Maricel Presilla’s Gran Cocina Latina is not just the most important cookbook to be published this year, I’m convinced it will also prove to be a culinary landmark of the 21st century. The fact that people of Hispanic or Latino origin are this country’s largest ethnic group was often mentioned during this most recent Presidential election. It’s a given that if you want to understand other cultures, the best way is through their food.
Presilla has written a veritable encyclopedia on the many cuisines and customs from all over Central and South America, based on almost 30 years of travel and research to unearth the secrets behind the vast array of flavors and cooking methods within Latin American cooking, which she describes in the first chapter as “the world’s first and greatest laboratory of intercontinental culinary ‘fusion.’”
And Presilla’s got the credentials to produce such an incredible tome. A Cuban by birth, she lived in Spain for several years before coming to the United States, where she got a doctorate in medieval Spanish history from New York University. But thank goodness Presilla didn’t stay in academia. She was so fascinated by food through her research that she eventually became a chef and co-owner of two restaurants in Hoboken, New Jersey: Zafra, a pan-Latin café, and Cucharamama, a more serious restaurant featuring what she describes as artisanal South American cooking. Her food is so good, she was named the Best Chef in the Mid-Atlantic Region by the James Beard Foundation in 2012.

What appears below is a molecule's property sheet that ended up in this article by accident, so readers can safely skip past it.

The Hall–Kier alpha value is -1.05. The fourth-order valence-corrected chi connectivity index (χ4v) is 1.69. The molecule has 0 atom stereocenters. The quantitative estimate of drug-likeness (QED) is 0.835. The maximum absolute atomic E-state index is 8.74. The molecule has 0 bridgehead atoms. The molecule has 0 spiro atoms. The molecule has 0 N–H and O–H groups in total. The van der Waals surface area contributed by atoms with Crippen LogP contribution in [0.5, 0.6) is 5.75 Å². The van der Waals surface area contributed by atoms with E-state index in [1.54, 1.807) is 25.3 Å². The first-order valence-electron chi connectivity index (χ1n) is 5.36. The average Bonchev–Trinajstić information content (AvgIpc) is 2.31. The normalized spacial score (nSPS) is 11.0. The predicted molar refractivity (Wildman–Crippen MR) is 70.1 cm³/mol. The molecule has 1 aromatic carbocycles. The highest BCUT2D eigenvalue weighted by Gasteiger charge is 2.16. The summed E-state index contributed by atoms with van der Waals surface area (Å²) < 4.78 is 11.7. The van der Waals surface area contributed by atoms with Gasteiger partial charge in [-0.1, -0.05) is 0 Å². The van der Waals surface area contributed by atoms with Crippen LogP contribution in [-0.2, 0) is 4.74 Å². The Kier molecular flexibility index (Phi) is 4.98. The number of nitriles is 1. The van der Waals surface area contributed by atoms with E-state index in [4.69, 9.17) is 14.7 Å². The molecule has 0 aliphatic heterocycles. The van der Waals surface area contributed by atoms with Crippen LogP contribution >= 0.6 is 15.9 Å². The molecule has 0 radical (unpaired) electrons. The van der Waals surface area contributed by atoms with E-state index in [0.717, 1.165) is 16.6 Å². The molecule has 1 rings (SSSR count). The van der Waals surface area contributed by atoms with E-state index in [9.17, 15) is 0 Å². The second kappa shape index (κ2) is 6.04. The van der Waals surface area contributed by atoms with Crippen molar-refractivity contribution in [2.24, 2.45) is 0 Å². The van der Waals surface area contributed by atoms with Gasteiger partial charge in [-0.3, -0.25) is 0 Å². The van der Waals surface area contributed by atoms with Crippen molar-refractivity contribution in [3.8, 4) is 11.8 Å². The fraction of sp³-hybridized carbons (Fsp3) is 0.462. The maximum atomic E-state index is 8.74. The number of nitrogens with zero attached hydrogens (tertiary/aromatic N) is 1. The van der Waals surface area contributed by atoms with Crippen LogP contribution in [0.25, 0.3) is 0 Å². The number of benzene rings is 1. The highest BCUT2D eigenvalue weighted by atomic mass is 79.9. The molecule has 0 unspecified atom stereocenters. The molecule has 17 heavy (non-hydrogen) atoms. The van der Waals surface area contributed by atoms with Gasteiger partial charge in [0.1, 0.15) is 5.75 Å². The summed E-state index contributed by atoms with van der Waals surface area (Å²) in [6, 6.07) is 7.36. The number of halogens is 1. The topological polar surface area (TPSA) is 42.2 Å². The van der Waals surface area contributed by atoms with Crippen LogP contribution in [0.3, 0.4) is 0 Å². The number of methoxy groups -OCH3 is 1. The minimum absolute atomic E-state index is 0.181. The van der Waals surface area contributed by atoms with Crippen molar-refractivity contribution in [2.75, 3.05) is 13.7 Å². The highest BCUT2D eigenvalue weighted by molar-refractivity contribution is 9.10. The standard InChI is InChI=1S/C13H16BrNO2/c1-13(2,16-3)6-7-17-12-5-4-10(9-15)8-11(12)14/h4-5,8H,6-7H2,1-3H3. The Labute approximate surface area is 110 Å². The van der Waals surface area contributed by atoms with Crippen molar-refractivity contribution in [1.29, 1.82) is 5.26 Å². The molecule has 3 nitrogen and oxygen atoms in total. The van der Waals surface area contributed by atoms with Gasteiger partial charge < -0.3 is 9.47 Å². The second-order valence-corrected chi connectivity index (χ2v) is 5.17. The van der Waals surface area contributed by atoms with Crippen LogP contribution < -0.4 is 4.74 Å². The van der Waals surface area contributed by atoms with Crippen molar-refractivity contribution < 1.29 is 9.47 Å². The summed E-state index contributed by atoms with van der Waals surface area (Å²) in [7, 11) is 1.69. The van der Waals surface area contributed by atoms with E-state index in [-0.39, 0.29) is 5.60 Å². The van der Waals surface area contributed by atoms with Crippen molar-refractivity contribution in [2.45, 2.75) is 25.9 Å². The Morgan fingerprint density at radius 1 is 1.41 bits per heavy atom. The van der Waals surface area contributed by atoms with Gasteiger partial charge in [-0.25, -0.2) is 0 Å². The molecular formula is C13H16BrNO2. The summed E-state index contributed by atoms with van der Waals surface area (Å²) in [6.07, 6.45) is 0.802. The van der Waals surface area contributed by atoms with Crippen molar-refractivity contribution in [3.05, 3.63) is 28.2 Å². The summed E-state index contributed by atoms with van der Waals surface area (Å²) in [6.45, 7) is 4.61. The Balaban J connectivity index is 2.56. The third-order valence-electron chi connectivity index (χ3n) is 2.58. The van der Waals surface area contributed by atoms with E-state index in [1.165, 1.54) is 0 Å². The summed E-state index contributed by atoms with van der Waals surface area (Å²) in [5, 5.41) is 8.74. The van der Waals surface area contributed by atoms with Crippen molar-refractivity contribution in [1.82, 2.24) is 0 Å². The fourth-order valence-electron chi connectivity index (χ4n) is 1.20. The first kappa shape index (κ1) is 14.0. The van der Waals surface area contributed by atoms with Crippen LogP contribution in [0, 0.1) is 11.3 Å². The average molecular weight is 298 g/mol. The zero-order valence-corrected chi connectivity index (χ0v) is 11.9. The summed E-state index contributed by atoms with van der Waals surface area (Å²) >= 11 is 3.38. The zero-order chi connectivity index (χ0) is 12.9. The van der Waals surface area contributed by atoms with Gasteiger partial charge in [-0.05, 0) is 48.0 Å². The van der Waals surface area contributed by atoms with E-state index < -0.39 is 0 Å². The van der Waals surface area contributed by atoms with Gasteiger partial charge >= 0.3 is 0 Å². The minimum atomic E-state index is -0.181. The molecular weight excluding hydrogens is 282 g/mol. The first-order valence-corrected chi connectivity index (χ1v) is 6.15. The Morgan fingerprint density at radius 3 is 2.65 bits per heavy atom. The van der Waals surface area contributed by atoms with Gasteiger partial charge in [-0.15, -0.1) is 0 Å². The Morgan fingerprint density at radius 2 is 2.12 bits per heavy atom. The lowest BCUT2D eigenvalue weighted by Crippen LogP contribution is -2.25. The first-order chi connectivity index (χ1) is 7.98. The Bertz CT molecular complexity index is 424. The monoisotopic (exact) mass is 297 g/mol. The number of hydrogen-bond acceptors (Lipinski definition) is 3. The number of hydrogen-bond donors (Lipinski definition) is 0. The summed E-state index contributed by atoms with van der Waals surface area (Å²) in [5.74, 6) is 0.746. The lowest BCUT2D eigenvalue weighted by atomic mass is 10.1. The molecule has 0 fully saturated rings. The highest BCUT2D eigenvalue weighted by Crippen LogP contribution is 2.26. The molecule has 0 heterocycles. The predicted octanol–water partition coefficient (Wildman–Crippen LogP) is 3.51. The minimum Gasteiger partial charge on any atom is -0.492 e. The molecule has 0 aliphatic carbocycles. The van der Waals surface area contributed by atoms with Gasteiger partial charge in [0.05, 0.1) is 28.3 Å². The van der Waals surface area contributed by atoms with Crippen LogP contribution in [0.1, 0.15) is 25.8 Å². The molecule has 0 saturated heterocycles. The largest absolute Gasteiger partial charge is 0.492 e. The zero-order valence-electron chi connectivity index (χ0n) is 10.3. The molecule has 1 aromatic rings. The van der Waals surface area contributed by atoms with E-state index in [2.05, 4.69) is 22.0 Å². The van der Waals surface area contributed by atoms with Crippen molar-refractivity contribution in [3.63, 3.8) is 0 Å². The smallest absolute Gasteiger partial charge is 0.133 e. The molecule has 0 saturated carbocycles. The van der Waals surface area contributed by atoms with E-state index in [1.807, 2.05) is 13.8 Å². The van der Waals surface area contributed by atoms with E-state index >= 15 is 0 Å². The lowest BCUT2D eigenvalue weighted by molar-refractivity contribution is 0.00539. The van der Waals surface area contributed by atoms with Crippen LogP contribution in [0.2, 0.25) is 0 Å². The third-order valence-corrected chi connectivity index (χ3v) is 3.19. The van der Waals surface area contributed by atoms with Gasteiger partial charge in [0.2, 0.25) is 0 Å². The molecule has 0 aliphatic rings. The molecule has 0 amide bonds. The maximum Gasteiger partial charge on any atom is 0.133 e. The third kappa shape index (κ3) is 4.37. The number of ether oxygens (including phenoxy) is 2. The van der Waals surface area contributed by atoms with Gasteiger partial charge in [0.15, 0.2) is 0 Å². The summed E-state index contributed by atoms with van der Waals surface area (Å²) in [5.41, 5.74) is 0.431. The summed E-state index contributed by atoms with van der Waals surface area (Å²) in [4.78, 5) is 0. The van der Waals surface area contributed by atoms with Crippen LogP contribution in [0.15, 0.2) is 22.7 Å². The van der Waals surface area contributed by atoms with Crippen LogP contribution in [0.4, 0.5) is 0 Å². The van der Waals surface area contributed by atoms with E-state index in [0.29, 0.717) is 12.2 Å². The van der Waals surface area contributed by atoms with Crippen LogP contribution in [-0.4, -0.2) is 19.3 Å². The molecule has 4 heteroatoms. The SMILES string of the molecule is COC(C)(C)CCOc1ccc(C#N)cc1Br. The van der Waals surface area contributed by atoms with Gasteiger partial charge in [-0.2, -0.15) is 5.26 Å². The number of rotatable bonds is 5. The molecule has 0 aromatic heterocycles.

To say this 900-page book is encyclopedic might imply to some people that okay, it’s informative, but probably a bit dry and boring. Nothing could be further from the truth! Every time I open the book to a different page, I’m instantly absorbed and fascinated by the delightful and detailed story behind each recipe.
Take the topic of cultured cream. Students of Mexican cooking are familiar with crema, a slightly tangy cultured cream along the lines of French crème fraiche, but did you know that there’s a Venezuelan ripened milk, an Ecuadorian curd and whey, and a Central American ripened cream, similar to crema, but saltier and more fermented? Presilla knows what she’s talking about and explains it with real charm.
In my favorite chapter, ”The Layers of Latin Flavor,” Presilla takes us from adobo, through the intricacies of sofrito, Dominican recado, peppers, oils, loaf sugars, and cheese, ending in her take on Latin umami in the form of smoked shrimp and dried salted fish. Gorgeous color photos of food you want to dive into are sprinkled throughout the book.
If you want to be Latin food-literate, which is a timely trend that’s only going to grow, this is the must-have book of the year.